Jackson Pratt after Hematoma prevent post-op swelling?

After my breast augmentation, I had two MINOR hematomas in my right breast. After my first hematoma, I had it surgically evacuated, and no drains were placed. The breast was very swollen after this second surgery in the affected breast, and then the swelling went down. Completely normal, I know. After my second hematoma, my surgeon surgically evacuated it and placed a Jackson Pratt drain. This time, the breast is not swollen. Is this normal? Does the drain evacuate swelling?

Doctor Answers 4



The drain will be removing serous fluid which can accumulate as a result of inflammation/trauma. The colour will be pink/purple due to trace amounts of blood. Talk with your Plastic Surgeon about your concerns and instructions for healing.

All the best

Toronto Plastic Surgeon
5.0 out of 5 stars 176 reviews

Breast augmentation - did drain prevent swelling?

Thank you for asking about your breast augmentation.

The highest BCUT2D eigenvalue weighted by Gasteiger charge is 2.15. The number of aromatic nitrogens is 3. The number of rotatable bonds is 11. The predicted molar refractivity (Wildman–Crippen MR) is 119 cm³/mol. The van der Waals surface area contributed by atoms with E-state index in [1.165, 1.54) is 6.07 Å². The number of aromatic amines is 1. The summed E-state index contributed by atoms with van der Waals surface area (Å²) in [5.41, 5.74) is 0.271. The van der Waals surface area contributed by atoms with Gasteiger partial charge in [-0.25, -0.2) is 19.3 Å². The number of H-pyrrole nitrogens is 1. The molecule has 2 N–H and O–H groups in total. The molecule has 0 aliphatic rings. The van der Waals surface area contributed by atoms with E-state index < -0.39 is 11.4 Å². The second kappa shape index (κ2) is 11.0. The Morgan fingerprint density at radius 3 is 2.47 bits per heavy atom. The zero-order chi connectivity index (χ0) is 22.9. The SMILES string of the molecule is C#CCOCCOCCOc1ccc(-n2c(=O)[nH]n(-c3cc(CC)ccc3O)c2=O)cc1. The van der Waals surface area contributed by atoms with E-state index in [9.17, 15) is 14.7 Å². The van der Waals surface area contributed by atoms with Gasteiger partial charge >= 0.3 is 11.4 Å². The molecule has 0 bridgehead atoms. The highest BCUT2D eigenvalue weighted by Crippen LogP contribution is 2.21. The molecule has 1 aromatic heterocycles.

I am sorry you had hematomas after your breast augmentation -
But glad they were properly treated.
Drains can reduce swelling to some extent - but it is possible less surgery was needed at the 3rd procedure.
Glad you are healing well now.

Always see a Board Certified Plastic Surgeon.
Best wishes - Elizabeth Morgan MD PHD FACS

Elizabeth Morgan, MD, PhD
Atlanta Plastic Surgeon
4.6 out of 5 stars 43 reviews

Hematoma after breast augmentation

Thank you for your question.  Your breast may have been larger due to more fluid from the second seroma verses the first.  The drain doesn't cause swelling.

Chad Robbins, MD
Nashville Plastic Surgeon
4.8 out of 5 stars 49 reviews


Depends on whether the drain was draining fluid but drains do not stop swelling.  Swelling after surgery is a normal process.  After repeated surgery, swelling may go away sooner.
Best Wishes,
Nana Mizuguchi, MD

Nana N. Mizuguchi, MD, FACS
Louisville Plastic Surgeon
4.7 out of 5 stars 50 reviews

These answers are for educational purposes and should not be relied upon as a substitute for medical advice you may receive from your physician. If you have a medical emergency, please call 911. These answers do not constitute or initiate a patient/doctor relationship.